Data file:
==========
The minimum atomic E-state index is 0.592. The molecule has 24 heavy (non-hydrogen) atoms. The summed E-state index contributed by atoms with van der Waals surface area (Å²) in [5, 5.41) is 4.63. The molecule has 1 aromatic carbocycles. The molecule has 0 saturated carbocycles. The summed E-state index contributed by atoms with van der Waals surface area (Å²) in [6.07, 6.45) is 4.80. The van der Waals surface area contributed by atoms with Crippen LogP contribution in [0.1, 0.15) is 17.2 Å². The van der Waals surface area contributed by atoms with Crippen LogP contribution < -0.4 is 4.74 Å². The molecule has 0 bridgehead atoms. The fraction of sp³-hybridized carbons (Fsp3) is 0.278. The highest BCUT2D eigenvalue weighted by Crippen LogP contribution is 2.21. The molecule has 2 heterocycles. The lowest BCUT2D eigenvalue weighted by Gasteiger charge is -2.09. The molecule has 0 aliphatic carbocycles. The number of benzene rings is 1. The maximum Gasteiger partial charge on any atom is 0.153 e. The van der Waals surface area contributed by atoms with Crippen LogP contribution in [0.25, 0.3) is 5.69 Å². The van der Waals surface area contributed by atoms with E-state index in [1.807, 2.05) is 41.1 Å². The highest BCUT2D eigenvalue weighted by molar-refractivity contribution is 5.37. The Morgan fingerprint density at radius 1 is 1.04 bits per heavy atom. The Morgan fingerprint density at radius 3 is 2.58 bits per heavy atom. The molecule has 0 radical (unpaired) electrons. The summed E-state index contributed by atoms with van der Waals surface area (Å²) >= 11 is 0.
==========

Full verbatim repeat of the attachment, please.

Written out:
The minimum atomic E-state index is 0.592. The molecule has 24 heavy (non-hydrogen) atoms. The summed E-state index contributed by atoms with van der Waals surface area (Å²) in [5, 5.41) is 4.63. The molecule has 1 aromatic carbocycles. The molecule has 0 saturated carbocycles. The summed E-state index contributed by atoms with van der Waals surface area (Å²) in [6.07, 6.45) is 4.80. The van der Waals surface area contributed by atoms with Crippen LogP contribution in [0.1, 0.15) is 17.2 Å². The van der Waals surface area contributed by atoms with Crippen LogP contribution < -0.4 is 4.74 Å². The molecule has 0 bridgehead atoms. The fraction of sp³-hybridized carbons (Fsp3) is 0.278. The highest BCUT2D eigenvalue weighted by Crippen LogP contribution is 2.21. The molecule has 2 heterocycles. The lowest BCUT2D eigenvalue weighted by Gasteiger charge is -2.09. The molecule has 0 aliphatic carbocycles. The number of benzene rings is 1. The maximum Gasteiger partial charge on any atom is 0.153 e. The van der Waals surface area contributed by atoms with Crippen LogP contribution in [0.25, 0.3) is 5.69 Å². The van der Waals surface area contributed by atoms with E-state index in [1.807, 2.05) is 41.1 Å². The highest BCUT2D eigenvalue weighted by molar-refractivity contribution is 5.37. The Morgan fingerprint density at radius 1 is 1.04 bits per heavy atom. The Morgan fingerprint density at radius 3 is 2.58 bits per heavy atom. The molecule has 0 radical (unpaired) electrons. The summed E-state index contributed by atoms with van der Waals surface area (Å²) >= 11 is 0.